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Re : Preeclampsia with Pre-existing Kidney Disease

Postby expert on call » Tue Jul 15, 2003 09:17 pm

by expert on call (297 Posts), Tue Jul 15, 2003 09:17 pm

There is a literature regarding pregnancy in women with reflux nephropathy that her nephrologist may be aware (reviewed for example the normal and diseased kidney in pregnancy chapter in the 2001 (7th) edition of RW Schrier’s text, Diseases of the Kidney, NY Lippincott, Williams, & Wilkens. Also she should not be afraid to specifically ask her nephrologist for advice.. For instance there are very large series from France (Junger’s group in Paris) and Australia (Kincaid-Smith’s group in Melbourne). It appears that in the absence of hypertension and with preserved renal function pregnancy or only mild functional loss that over 95% of the gestations succeed and there is little or no evidence of that pregnancy has a deleterious course on the natural history of the renal disease. With hypertension and moderate dysfunction there is a risk of renal deterioration and a marked increase in superimposed preeclampsia as well as loss of control of the preexisting hypertension, values rising to levels considered severe.

Since this patient already has hypertension (that carries a 20-25% incidence of superimposed preeclampsia) and has what sounds like moderate renal functional loss her risks are substantial. If her blood pressure has not been treated adequately in the past and can now be controlled more effectively and her serum creatinine levels are below 1.5 mg/dl (possible if her glomerular filtration by creatinine clearance is really 64 ml/min,(renography not being that adequate to measure clearances) some would consider monitoring a pregnancy in such a patient at a tertiary center under the care of a nephrologists and fetal-maternal-medicine subspecialist, (these physicians, obviously being a bit more optimistic than the advice above).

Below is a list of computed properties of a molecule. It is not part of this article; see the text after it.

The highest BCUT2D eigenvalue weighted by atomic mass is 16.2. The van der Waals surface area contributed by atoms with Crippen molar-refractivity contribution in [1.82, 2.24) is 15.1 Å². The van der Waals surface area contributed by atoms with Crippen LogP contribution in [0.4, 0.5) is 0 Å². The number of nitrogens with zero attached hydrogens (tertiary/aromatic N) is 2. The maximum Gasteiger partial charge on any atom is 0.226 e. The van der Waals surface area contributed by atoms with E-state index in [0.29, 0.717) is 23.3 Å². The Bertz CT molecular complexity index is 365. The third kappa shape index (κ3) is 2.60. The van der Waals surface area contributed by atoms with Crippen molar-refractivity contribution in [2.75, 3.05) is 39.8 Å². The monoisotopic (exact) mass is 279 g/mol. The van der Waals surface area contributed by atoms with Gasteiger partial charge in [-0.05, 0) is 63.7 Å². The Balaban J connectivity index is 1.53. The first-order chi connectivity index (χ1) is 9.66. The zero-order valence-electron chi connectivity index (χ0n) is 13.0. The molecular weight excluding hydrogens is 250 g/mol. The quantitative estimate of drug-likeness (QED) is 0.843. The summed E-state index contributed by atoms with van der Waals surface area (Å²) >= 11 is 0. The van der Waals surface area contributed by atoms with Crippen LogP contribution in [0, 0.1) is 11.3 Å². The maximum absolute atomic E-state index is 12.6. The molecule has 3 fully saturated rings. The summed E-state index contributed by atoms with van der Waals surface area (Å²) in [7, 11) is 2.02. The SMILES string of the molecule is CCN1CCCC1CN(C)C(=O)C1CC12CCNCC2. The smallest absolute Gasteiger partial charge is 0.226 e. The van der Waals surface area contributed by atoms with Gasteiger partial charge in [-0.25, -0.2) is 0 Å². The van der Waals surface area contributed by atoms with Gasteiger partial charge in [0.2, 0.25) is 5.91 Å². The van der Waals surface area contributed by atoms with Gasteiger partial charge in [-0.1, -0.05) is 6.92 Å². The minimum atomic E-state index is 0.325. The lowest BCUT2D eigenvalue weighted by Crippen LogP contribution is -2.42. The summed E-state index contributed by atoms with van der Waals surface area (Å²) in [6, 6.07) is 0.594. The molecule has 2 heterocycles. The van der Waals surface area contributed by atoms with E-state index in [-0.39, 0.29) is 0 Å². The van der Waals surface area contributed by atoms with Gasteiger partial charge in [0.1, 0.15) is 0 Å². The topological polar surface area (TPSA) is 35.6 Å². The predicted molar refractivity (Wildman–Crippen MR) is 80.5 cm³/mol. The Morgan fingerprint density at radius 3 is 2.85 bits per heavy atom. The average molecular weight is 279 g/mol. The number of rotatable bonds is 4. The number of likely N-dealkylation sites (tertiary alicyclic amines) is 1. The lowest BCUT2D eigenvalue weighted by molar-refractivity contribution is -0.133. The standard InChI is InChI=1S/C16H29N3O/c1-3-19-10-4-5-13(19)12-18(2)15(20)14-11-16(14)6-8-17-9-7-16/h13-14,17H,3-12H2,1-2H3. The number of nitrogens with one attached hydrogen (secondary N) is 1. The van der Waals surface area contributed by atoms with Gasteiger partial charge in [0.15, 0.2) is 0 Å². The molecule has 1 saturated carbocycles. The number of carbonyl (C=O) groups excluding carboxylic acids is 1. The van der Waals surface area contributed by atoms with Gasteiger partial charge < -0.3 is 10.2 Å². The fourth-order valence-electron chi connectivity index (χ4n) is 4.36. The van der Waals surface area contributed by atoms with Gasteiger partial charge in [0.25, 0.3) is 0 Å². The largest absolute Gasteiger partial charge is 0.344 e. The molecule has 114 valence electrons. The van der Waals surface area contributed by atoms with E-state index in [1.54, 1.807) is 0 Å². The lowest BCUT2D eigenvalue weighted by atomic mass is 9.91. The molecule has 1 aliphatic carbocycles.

Again the patient should reconsult her nephrologists with specific questions. The nephrologists should be familiar with the literature mentioned above (or can seek one of us for further advice).

Information provided on this site is provided for informational purposes only and is not meant to substitute for the advice provided by your own physician or other medical professional. You should not use the information contained herein for diagnosing or treating a health problem or disorder, or prescribing any medication. The Preeclampsia Foundation presents all data as is, without any warranty of any kind, express or implied, and is not liable for its accuracy, for mistakes or omissions of any kind, nor for any loss or damage caused by a user's reliance on information obtained on the site. Professional opinions on this condition vary greatly. The Preeclampsia Foundation endorses no one course of treatment or "cure". Responses generated by our Experts to specific questions are based on information anonymously submitted to this site via email, are not based on a complete review of any patient’s medical records and should not be construed as the only reasonable expert response to the info submitted and/or the scenario described.